Horse Racing is a game of inches and unbridled emotion! One inch can trigger complete elation or utter deflation. Often times, it is extraordinarily difficult to maintain objectivity when so much is literally on the line.
The 2019 rendition of the famed Jockey Club Gold Cup did not disappoint! It was a thrilling renewal in which two incredibly talented horses gave their all through the stretch and were separated by mere inches at the wire! The outcome of this storied Grade 1, was in the balance right to the finish line. At the 1/4 pole Code of Honor began an eye catching move on the outside, moving to the long time leader, Vino Rosso. By the 3/16’s pole Code of Honor put his
head in front. However, Vino Rosso was not to be vanquished so easily and under furious left handed urging he drew even and by the 1/16 pole his head was in front. Inside the final 100 yards, the gallant Code of Honor’s head reached for the wire and was a bare nose shy by the line! The pan shot exemplified a courageous and determined battle by both horses and jockeys. Johnny Velazquez on the outside and Irad Ortiz along the inner. But the head on shot revealed
As a fully Accredited Steward, I am cognizant of the rules of racing that determine interference.
In simple terms, if an incident of interference affects the order of finish, a disqualification is justified.
In the instance of the Jockey Club Gold Cup on Saturday, Vino Rosso, while running an exemplary race on the front end, drifted out into the path of Code of Honor. At the 3/16’s pole, Vino Rosso bumped Code of Honor. At this point, Code of Honor had gained a head advantage. A few strides later, another bump initiated by Vino Rosso drove Code of Honor further out into the track. Vino Rosso regained the lead by a head at this point. Inside the final 100 yards, there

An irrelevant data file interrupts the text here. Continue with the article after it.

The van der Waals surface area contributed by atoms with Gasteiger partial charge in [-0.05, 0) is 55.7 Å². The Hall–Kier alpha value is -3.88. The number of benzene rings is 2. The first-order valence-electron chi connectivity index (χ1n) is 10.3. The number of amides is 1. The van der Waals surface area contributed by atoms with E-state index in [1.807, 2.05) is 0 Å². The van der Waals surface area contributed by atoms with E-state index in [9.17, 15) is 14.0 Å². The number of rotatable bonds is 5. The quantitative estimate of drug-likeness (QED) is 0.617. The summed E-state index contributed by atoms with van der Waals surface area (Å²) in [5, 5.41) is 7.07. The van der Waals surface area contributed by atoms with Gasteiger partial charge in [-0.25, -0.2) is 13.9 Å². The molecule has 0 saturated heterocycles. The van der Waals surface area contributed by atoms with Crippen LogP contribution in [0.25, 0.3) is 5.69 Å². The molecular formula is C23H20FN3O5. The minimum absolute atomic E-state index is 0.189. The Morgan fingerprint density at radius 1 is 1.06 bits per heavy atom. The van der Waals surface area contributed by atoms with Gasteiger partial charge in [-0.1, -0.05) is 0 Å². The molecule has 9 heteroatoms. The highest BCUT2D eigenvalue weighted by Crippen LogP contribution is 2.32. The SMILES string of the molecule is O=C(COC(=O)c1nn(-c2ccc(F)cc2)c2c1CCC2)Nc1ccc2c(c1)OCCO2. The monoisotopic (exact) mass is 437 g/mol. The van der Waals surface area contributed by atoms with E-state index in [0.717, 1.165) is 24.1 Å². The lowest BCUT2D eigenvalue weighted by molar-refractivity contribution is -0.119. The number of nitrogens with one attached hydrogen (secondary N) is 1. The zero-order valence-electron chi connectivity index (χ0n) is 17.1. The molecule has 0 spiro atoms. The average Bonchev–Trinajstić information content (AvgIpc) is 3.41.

was a third bump by Vino Rosso, just as Code of Honor extended his head to the wire again.
Racing is constantly barraged by calls for consistency in officiating, ie., the stewards stand.Consistency, of course is only possible when the rules of racing are clearly stated and thereby adjudicated in a transparent and objective manner. Additionally, it is an arduous undertaking to maintain objectivity when confronted with the emotions that are inherent in sport.
Moreover, racing is unique because of the fact that wagering dollars hang in the immediate balance of steward decisions. Thoroughbred racing in the United States is conducted on flat, oval surfaces run in a counter clockwise direction. Unlike Europe, every track across the US is configured in a similar fashion. Therefore, it is imperative that horses and jockeys maintain a straight course for safety and also affording each horse the best opportunity for a placing. In this way, rules are clear and should be upheld consistently.
In my view, the stewards made the correct decision. The bumps initiated by Vino Rosso, were enough to affect Code of Honor’s run at a critical moment of the race. Code of Honor had gained the lead, but following the two bumps he relinquished it. He dug in again, and was inching closer when the third bump occurred. It is unfortunate for fans and frustrating for connections to have such a prestigious race decided in the stewards stand.
Nonetheless, by altering several paths through the stretch, resulting in the contact, Vino Rosso did impact Code of Honors chance of victory and the rules were well served. Both horses ran exquisite races and both riders exhibited professional tenacity that should be applauded. Horse racing is a game of inches, and the result of contact between two thoroughbreds racing at 35 mph can often be measured in an inch.
Keith O’ Brien